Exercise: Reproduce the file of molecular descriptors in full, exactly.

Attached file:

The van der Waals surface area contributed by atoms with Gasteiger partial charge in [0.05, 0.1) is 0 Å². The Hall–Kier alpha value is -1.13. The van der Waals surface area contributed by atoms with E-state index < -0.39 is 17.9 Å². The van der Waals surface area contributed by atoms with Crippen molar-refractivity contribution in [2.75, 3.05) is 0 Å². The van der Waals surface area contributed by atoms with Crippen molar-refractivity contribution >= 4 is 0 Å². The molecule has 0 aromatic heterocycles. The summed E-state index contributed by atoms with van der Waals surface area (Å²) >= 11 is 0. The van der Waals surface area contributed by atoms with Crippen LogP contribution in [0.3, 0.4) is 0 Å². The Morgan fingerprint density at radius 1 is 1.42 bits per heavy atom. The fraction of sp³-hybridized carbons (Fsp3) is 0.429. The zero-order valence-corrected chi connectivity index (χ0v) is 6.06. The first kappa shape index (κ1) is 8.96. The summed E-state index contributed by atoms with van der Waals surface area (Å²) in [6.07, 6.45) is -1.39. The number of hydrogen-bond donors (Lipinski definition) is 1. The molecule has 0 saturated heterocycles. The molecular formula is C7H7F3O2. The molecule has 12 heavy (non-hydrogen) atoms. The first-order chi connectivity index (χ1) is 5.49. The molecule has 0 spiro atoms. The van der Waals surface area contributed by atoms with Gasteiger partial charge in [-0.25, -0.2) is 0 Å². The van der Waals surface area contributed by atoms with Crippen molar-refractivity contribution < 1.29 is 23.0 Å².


The van der Waals surface area contributed by atoms with Gasteiger partial charge in [0.05, 0.1) is 0 Å². The Hall–Kier alpha value is -1.13. The van der Waals surface area contributed by atoms with E-state index < -0.39 is 17.9 Å². The van der Waals surface area contributed by atoms with Crippen molar-refractivity contribution in [2.75, 3.05) is 0 Å². The van der Waals surface area contributed by atoms with Crippen molar-refractivity contribution >= 4 is 0 Å². The molecule has 0 aromatic heterocycles. The summed E-state index contributed by atoms with van der Waals surface area (Å²) >= 11 is 0. The van der Waals surface area contributed by atoms with Crippen LogP contribution in [0.3, 0.4) is 0 Å². The Morgan fingerprint density at radius 1 is 1.42 bits per heavy atom. The fraction of sp³-hybridized carbons (Fsp3) is 0.429. The zero-order valence-corrected chi connectivity index (χ0v) is 6.06. The first kappa shape index (κ1) is 8.96. The summed E-state index contributed by atoms with van der Waals surface area (Å²) in [6.07, 6.45) is -1.39. The number of hydrogen-bond donors (Lipinski definition) is 1. The molecule has 0 saturated heterocycles. The molecular formula is C7H7F3O2. The molecule has 12 heavy (non-hydrogen) atoms. The first-order chi connectivity index (χ1) is 5.49. The molecule has 0 spiro atoms. The van der Waals surface area contributed by atoms with Gasteiger partial charge in [-0.25, -0.2) is 0 Å². The van der Waals surface area contributed by atoms with Crippen molar-refractivity contribution < 1.29 is 23.0 Å².